Ahlin: A ‘chicken coop bureaucracy’ in charge of the H1N1 vaccineWhy does Hurricane Katrina come to mind?
By: Jane Ahlin, INFORUM
Why does Hurricane Katrina come to mind?
As October tilts toward November, the trickle of H1N1 (swine flu) vaccine into states across the country says volumes about an overall lack of U.S. preparedness. Because the need has been known for months, the insufficient supply is more than frustrating; it’s inexcusable.
Think back to April and the international warnings about an H1N1 “pandemic.”
True, the warnings came as a shock, and at the time, there were almost as many questions about worldwide overreaction as there were about a worldwide epidemic.
And yet, the notion that six months later the U.S. would not have produced enough vaccine to cover vulnerable populations seemed unlikely. After all, we’re the nation with the most resources on Earth. Meeting tough challenges is what we do.
Well, it’s what we used to do. In recent years, our confidence has taken a hit (think Hurricane Katrina). In the case of H1N1, nothing points to our loss of self-assurance more than the reasons – excuses – given for the current lack of vaccine.
For example, we’re told that the powers that be couldn’t come up with a sufficient number of chicken eggs this summer to make the vaccine. (We’re being assured they have enough now, however, and it won’t be long.)
Chicken eggs? Sounds more like chicken coop bureaucracy to me.
Ignoring the fact that making vaccine with chicken eggs is a 50-year-old process that needs updating, does anybody really believe that explains why the promised “120 million doses,” which should have been available by now, turned out to be “13 million doses”? Put into terms Red River Valley folks understand all too well, that would be like promising 1,000 sandbags but sending 100 along with assurance that as soon as the flood was over, we could get the other 900.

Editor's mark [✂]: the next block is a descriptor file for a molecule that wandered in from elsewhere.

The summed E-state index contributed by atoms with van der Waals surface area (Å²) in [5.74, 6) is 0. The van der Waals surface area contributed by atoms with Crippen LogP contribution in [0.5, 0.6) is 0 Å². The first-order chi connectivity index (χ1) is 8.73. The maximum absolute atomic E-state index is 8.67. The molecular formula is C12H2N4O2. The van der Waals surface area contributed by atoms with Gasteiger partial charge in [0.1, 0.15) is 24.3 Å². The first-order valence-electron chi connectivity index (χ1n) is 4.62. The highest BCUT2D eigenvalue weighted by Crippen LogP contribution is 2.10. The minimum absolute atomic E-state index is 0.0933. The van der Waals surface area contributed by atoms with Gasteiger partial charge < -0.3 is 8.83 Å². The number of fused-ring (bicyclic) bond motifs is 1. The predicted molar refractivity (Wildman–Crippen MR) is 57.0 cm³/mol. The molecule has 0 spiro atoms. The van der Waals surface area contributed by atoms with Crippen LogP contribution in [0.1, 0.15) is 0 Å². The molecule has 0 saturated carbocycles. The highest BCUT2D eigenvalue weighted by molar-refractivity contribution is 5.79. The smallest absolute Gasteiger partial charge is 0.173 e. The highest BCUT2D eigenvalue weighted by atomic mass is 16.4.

If I seem a wee bit sensitive on the subject, I am. A young family I’m particularly close to has been among the afflicted; in fact, the dad and 2-year-old ended up with cases of pneumonia on the tail end of the flu. Adding to worry for the family, the mom is pregnant and had to go through two courses of Tamiflu. As yet, she hasn’t come down with the disease, but she hasn’t been able to get the vaccine, either. Thankfully, the other family members were healthy going into the disease and now are healthy again. Still, it was a month of missed work for the parents and missed preschool and school for the kids.
And that’s just one family. Multiply its experience by the rate children infect one another and it’s no wonder school officials are in a dilemma. Some, including the Crookston, Minn., school system, decided to close schools for a few days to stem the tide of flu absences. The problem is that without vaccinating the school population, there’s bound to be another surge.
Officials from the Centers for Disease Control and Prevention have made clear that deaths from H1N1 happen disproportionately to younger people. Although we’re not used to thinking in those terms, kids, pregnant women and young adults are the most vulnerable populations for H1N1. Whereas about “90 percent of (seasonal flu) fatalities occur in those over 65,” almost 90 percent of H1N1 fatalities occur in those under 65, with almost 25 percent occurring in the population under 25 years old.
Most recently, we’ve been told that significant regional supplies of H1N1 vaccine won’t be available until after Thanksgiving. Certainly, we’ll take it when we can get it, but it will be too late to make a big difference in the severity of flu for this year. At least, if the Associated Press report of a recently released Purdue University study is correct,
“63 percent of the U.S. population will have caught the (H1N1) virus” before 2009 ends.
That’s unacceptable, and, in the context of the current health care debate, should give us pause. If the delivery of care gets lost in bureaucracy, access won’t mean much.
Ahlin is a regular contributor to The Forum’s commentary pages.